No weather make-up days are planned for the current school year, Bulloch County Schools Superintendent Charles Wilson said Thursday night.
The question of make-up days was not discussed by Board of Education members during their first meeting of 2018. But asked after the meeting, Wilson said he had talked to members individually and had made a decision.
“We really were going to have a challenge because people had not planned for these make-up days,” he said. “So after the feedback and the conversations we’ve had, I’m going to stay with the decision that we’re not going to make up the student days.”
School was cancelled most recently for students Jan. 4 and 5 because of exceptional cold and rare snow. Teachers missed an additional day, Jan. 3, when they would have returned before students.
Tropical Storm Irma, elsewhere a deadly hurricane, had prompted the closing of the Bulloch County Schools on Sept. 8, 11 and 12.
Five missed days
So the schools are down five class days, not counting Aug. 21, the solar eclipse day the school system made optional. More than half of students were out with their parents’ permission that day.
“We’ve had many unexpected things hit us this year, and it’s not that we don’t value the student instructional days, but what we do want to make sure is happening is that it’s quality time, and we don’t want to put people through a process of just going through the motions,” Wilson said.
So, instead of trying “to force the days in” during breaks or planning days, he said, the school system leadership is counting on teachers to make sure students get the instructional time they need.
“And have faith and confidence in them that that will happen,” Wilson said. “We want to respect everybody’s time, and we want to make sure that our kids are getting quality instruction.”
Under the 2017-18 calendar adopted by the Board of Education last January, the school system started the school year with 176 class days planned, not the traditional 180.
More days were instead devoted to teacher professional development and group planning. Administrators said this would prevent teachers from being pulled from classrooms for these purposes during instructional days. Because most teachers have 190-day contracts, the school system cannot add to their work days beyond that.
Exempt from 180
So, after the five weather-day cancellations, the school system is down to 171 student days in the current year. But since Bulloch County has a Strategic Waivers School System under a 2016 contract with the Georgia State Board of Education, the district is exempt from some state requirements, including the minimum number of class days.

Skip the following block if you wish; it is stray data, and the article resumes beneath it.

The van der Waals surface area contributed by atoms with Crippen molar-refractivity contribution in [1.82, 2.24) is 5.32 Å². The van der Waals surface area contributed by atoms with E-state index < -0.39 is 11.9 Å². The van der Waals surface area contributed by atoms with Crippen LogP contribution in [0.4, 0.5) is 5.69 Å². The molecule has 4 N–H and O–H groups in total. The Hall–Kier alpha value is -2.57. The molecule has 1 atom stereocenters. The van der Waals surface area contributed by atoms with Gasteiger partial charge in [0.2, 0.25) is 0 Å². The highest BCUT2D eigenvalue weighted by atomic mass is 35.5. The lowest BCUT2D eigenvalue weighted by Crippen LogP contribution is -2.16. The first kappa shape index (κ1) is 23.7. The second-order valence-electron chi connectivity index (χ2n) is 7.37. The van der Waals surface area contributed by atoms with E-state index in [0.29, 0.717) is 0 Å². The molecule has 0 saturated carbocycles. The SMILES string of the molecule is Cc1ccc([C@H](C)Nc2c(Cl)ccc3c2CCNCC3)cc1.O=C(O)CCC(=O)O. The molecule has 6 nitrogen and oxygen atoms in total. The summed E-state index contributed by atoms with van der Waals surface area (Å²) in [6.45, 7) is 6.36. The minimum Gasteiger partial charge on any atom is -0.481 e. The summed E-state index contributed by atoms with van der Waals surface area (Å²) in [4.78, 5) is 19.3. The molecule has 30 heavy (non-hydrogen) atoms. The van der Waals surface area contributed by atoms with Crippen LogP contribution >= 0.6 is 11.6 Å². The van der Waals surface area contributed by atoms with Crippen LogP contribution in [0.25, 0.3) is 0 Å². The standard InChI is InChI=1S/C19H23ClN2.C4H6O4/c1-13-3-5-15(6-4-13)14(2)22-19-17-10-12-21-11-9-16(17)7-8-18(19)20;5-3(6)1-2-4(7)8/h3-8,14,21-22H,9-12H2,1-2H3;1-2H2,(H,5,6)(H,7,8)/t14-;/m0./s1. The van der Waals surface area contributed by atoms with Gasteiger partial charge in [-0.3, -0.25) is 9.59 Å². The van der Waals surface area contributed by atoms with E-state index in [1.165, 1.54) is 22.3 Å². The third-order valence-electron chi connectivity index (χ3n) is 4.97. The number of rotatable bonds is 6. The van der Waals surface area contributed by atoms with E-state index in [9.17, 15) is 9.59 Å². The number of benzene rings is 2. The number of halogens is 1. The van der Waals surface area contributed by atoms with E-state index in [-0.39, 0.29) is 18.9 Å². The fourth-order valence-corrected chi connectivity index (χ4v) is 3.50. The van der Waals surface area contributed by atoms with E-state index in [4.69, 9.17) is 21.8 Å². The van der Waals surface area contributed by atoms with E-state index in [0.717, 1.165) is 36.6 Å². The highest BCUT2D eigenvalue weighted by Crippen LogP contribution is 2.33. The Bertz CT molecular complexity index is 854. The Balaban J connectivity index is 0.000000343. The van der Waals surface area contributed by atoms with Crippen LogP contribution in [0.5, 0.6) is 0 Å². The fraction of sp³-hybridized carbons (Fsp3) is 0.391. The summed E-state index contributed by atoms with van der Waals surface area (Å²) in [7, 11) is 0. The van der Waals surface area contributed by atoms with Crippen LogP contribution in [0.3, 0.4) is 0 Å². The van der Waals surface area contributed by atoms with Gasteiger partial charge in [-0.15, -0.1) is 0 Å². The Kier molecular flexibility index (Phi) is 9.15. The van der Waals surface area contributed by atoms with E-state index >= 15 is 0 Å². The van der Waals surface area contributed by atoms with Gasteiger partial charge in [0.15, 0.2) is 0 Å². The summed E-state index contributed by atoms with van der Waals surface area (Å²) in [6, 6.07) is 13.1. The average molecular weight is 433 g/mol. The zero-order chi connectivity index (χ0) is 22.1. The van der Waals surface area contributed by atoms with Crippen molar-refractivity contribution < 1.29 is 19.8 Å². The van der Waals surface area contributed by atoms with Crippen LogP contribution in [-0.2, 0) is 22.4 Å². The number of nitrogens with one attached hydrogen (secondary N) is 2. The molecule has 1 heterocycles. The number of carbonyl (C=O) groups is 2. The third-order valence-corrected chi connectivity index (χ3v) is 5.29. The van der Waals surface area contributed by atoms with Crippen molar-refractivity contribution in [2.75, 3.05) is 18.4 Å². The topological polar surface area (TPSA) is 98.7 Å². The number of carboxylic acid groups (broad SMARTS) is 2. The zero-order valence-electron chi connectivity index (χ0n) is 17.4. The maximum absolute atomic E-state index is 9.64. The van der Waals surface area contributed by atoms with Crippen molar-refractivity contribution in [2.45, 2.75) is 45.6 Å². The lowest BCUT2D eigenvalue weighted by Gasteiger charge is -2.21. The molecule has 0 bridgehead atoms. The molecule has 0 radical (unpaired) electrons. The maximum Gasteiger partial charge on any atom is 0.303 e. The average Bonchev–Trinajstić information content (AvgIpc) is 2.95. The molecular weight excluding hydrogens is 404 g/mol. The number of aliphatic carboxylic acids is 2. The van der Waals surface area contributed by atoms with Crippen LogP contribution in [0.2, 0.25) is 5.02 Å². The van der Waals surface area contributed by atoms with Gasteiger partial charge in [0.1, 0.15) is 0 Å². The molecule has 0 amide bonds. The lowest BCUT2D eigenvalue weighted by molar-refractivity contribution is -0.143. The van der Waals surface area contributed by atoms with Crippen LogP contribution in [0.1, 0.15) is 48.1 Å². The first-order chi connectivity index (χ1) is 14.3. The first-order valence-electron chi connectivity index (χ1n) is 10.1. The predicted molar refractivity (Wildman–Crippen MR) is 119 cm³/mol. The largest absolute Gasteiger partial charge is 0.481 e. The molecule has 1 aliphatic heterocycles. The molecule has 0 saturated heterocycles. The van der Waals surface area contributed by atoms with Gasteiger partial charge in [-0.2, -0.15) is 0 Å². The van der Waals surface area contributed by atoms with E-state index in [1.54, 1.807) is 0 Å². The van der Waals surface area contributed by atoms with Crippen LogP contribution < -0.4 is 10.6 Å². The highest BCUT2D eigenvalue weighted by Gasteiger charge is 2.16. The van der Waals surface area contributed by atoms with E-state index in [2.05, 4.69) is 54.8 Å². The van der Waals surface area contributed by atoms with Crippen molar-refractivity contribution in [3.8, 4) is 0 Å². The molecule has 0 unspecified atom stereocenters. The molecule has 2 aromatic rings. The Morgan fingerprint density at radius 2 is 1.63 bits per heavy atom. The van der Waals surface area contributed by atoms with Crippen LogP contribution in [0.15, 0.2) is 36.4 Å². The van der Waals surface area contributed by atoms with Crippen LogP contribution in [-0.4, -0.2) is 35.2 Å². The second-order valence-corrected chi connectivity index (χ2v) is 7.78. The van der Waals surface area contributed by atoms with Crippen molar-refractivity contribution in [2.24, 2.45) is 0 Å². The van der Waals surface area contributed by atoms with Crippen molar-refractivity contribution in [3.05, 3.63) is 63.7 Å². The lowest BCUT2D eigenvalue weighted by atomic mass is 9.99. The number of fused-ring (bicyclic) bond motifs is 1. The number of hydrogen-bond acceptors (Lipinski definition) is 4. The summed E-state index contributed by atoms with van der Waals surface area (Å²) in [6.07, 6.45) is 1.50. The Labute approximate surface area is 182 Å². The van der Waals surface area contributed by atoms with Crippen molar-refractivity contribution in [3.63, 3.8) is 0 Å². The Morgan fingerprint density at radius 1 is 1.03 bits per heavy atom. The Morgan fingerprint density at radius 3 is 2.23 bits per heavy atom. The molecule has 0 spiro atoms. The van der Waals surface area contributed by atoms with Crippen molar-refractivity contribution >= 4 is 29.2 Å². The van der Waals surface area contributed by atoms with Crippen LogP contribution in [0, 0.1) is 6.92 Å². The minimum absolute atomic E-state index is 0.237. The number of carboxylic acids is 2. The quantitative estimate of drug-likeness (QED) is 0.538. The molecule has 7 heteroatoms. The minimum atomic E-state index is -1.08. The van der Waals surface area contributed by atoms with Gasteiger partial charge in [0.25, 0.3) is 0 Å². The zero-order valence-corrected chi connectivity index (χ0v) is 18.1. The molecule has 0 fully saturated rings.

Otherwise, a state regulation would prescribe a 180-day school year for students and allow the local board to cancel up to four days for storms and other emergencies. The state sometimes also cancels school days for declared emergencies.
“Keep in mind, we are no longer tied to that 180,” said Hayley Greene, Bulloch County Schools public relations specialist. “The number of instructional days in a school system’s calendar is a local decision based on our strategic waivers contract.”
Meanwhile, the calendar committee, of teachers, principals and central office staff, has proposed school calendars for the next two school years with four potential make-up days built into each year.
This is being done as a courtesy to let parents know when the make-up days could occur, whether or not any would ever be used, Greene said.
By drafting calendar options for both 2018-19 and 2019-20, the committee proposes adopting a calendar for a second year in advance to give parents and community organizations more time to plan.
Chief Financial Officer Troy Brown delivered a report Thursday on a December online survey of school system employees. Roughly 70 percent of the 766 employees who responded preferred “Option 1” for both years. This option keeps Aug. 1 as the first day of school in both 2018 and 2019 and retains a five-day break corresponding with the Kiwanis Ogeechee Fair each October.
Option 2 would start school five or six days later in August and shorten the October break to three days.
In Thursday’s original agenda, the county school board was slated to vote on the two-year calendar. But at Wilson’s suggestion, the board amended the agenda so that the calendar choice was “placed on the table” for action at a later meeting.
“That being a calendar that affects the community at large, I just felt it was appropriate, because there’s no hurry on our part, that we at least place it on the table for consideration,” he said.
Herald reporter Al Hackle may be reached at (912) 489-9458.